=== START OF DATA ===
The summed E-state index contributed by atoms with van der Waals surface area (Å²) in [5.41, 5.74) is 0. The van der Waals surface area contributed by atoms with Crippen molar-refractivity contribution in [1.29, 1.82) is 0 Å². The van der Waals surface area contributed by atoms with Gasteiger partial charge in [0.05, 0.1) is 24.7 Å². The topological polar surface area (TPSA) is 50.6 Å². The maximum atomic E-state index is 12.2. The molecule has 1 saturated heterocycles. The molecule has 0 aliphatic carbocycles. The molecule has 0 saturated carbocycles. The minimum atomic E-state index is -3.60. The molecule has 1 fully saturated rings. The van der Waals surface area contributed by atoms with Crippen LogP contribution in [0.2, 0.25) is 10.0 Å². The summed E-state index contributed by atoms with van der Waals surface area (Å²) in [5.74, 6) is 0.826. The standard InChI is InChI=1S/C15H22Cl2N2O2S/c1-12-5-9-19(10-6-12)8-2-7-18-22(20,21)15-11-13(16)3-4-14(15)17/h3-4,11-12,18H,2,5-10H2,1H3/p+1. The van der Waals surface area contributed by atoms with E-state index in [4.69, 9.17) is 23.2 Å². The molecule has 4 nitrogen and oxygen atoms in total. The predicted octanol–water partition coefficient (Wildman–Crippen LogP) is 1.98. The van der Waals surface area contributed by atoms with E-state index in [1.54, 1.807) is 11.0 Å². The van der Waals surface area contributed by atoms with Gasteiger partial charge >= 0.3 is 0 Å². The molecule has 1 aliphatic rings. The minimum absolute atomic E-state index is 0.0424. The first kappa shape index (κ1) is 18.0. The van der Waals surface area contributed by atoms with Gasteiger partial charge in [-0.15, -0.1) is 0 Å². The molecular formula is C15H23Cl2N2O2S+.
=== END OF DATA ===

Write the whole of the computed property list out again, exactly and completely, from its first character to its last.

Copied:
The summed E-state index contributed by atoms with van der Waals surface area (Å²) in [5.41, 5.74) is 0. The van der Waals surface area contributed by atoms with Crippen molar-refractivity contribution in [1.29, 1.82) is 0 Å². The van der Waals surface area contributed by atoms with Gasteiger partial charge in [0.05, 0.1) is 24.7 Å². The topological polar surface area (TPSA) is 50.6 Å². The maximum atomic E-state index is 12.2. The molecule has 1 saturated heterocycles. The molecule has 0 aliphatic carbocycles. The molecule has 0 saturated carbocycles. The minimum atomic E-state index is -3.60. The molecule has 1 fully saturated rings. The van der Waals surface area contributed by atoms with Crippen LogP contribution in [0.2, 0.25) is 10.0 Å². The summed E-state index contributed by atoms with van der Waals surface area (Å²) in [5.74, 6) is 0.826. The standard InChI is InChI=1S/C15H22Cl2N2O2S/c1-12-5-9-19(10-6-12)8-2-7-18-22(20,21)15-11-13(16)3-4-14(15)17/h3-4,11-12,18H,2,5-10H2,1H3/p+1. The van der Waals surface area contributed by atoms with E-state index in [4.69, 9.17) is 23.2 Å². The molecule has 4 nitrogen and oxygen atoms in total. The predicted octanol–water partition coefficient (Wildman–Crippen LogP) is 1.98. The van der Waals surface area contributed by atoms with E-state index in [1.54, 1.807) is 11.0 Å². The van der Waals surface area contributed by atoms with Gasteiger partial charge >= 0.3 is 0 Å². The molecule has 1 aliphatic rings. The minimum absolute atomic E-state index is 0.0424. The first kappa shape index (κ1) is 18.0. The van der Waals surface area contributed by atoms with Gasteiger partial charge in [-0.15, -0.1) is 0 Å². The molecular formula is C15H23Cl2N2O2S+.